In households with children, if you closely inspect the doorframes and walls, there’s a chance you’ll find vertical markers with little dates attached. These cute indicators show how much the kids have grown over time – a nice little reminder that they’re slowly blossoming into adults.
As a teacher, you make markers of your own. But rather than their height, you’re tracking the growth of your students’ minds. And to do so, you need to undertake something called student progress monitoring.
What is student progress monitoring?
Student progress monitoring is tracking the educational growth of students, to ensure they are gaining the right skills and knowledge at a satisfactory speed.
Teachers do this every single day in the form of quizzes, asking questions to the class, and other formative assessments, providing them with a snapshot of their students’ knowledge and skills for the curriculum. They also do it less frequently with summative assessments like end-of-term exams, assignments, and coursework, which include results data that can be analysed to accurately measure progress. But regardless of the assessment’s type, whether formal or informal, graded or non-graded, they are all helping the teacher to understand their students’ progress.
Teachers are constantly tracking the progress of their students, both consciously and unconciously
In the context of education, “progress” is a deceptively simple term for a rather complicated process. It includes both the skills and knowledge that must be acquired by your students at their level, as well as how quickly they are expected to learn them.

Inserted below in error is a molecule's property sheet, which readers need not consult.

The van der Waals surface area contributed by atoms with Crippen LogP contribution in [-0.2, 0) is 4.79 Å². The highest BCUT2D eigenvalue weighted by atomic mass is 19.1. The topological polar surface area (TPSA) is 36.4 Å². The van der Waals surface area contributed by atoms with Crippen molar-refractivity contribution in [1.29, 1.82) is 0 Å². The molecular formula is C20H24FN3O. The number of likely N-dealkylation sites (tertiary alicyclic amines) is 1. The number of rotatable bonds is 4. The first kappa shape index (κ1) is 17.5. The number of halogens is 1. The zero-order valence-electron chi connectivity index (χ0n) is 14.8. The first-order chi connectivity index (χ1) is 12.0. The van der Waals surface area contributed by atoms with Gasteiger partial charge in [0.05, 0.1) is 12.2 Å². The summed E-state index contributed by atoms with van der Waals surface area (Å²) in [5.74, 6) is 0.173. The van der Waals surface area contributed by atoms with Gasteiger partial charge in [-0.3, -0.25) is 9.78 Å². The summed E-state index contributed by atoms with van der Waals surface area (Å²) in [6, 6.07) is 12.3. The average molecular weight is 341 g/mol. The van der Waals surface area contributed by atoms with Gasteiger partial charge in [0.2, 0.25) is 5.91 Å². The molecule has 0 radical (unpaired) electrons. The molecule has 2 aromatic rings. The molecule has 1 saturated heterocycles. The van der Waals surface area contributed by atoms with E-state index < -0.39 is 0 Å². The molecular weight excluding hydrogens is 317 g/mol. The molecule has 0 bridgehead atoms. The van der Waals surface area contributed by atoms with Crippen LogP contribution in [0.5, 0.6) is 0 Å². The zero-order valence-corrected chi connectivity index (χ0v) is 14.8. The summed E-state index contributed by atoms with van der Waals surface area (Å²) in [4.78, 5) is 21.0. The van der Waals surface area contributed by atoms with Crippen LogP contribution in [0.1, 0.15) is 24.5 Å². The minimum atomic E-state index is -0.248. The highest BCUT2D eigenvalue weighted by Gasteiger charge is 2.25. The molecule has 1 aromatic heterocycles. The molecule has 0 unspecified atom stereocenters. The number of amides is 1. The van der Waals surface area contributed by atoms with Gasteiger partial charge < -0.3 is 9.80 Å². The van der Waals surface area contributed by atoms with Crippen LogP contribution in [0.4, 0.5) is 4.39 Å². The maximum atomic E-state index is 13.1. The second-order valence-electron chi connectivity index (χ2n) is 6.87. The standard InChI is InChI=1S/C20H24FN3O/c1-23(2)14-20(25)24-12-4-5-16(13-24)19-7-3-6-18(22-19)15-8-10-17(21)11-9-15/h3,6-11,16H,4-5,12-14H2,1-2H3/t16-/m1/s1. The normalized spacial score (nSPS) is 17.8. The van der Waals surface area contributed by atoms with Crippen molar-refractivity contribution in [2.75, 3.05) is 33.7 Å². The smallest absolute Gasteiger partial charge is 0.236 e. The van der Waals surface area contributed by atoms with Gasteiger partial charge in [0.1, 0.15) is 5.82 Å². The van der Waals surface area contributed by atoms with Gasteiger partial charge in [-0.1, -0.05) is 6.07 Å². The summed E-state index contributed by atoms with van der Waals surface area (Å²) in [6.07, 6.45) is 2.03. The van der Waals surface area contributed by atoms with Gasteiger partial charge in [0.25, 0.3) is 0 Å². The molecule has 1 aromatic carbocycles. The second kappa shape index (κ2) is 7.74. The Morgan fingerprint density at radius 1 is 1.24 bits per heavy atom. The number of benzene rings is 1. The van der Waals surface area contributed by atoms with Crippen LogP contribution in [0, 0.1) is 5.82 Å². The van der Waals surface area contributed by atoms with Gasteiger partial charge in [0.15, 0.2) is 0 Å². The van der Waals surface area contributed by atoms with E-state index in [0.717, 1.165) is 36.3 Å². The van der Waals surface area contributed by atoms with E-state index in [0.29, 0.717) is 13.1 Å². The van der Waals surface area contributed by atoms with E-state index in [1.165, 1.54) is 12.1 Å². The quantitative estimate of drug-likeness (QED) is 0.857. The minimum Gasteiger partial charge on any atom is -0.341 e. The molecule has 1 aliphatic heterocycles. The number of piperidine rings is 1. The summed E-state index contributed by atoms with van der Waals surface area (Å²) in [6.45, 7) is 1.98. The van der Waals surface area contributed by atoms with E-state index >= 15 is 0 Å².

Skills vs knowledge
What you teach your students can be broken down into two broad categories:
- Knowledge – theoretical concepts; how much “stuff” they know. The name of the organ that pumps blood around our bodies, and why it does so. The rules of grammar. The differences between pie and line graphs.
- Skills – the ability to do something. Calculating 3 x 3. Writing a short story. Clearing a computer’s recycle bin.
Because most school subjects include a mix of both theoretical knowledge and skill, you’ll need assessments that cover both categories. A student may know what a multiplication table is and why it’s important, but they also need to successfully multiply some of the numbers without the table’s help. They may intimately know the rules of grammar, but must also use them to write logical, engaging essays.
This is one reason why creating meaningful assessments can be such a slog for teachers. To accurately measure and monitor student progress, they need to precisely test the knowledge and/or skills for a unit, remembering that they are two distinct forms that are tested and measured differently.
Here’s an example of how this can trip teachers up: let’s say that for a single Maths term, students spent much of their time honing their algebra skills, but not learning any new concepts. When it’s time for testing, the teacher needs to assess how much better they’ve gotten at algebra, not whether their theoretical maths knowledge has improved. If they tested for both, they might reach the incorrect conclusion that they’re falling behind.
This complexity is one reason why pre-created assessments have become so popular. At the very least, they give you a foundation to work from, helping you assess the right things in the first place so that you can accurately measure student growth. Or some standardised assessments (like Reach) are designed specifically to measure progress year on year, without needing to be changed.
Rate of progress
To understand how quickly your students are progressing, they’ll need to sit multiple assessments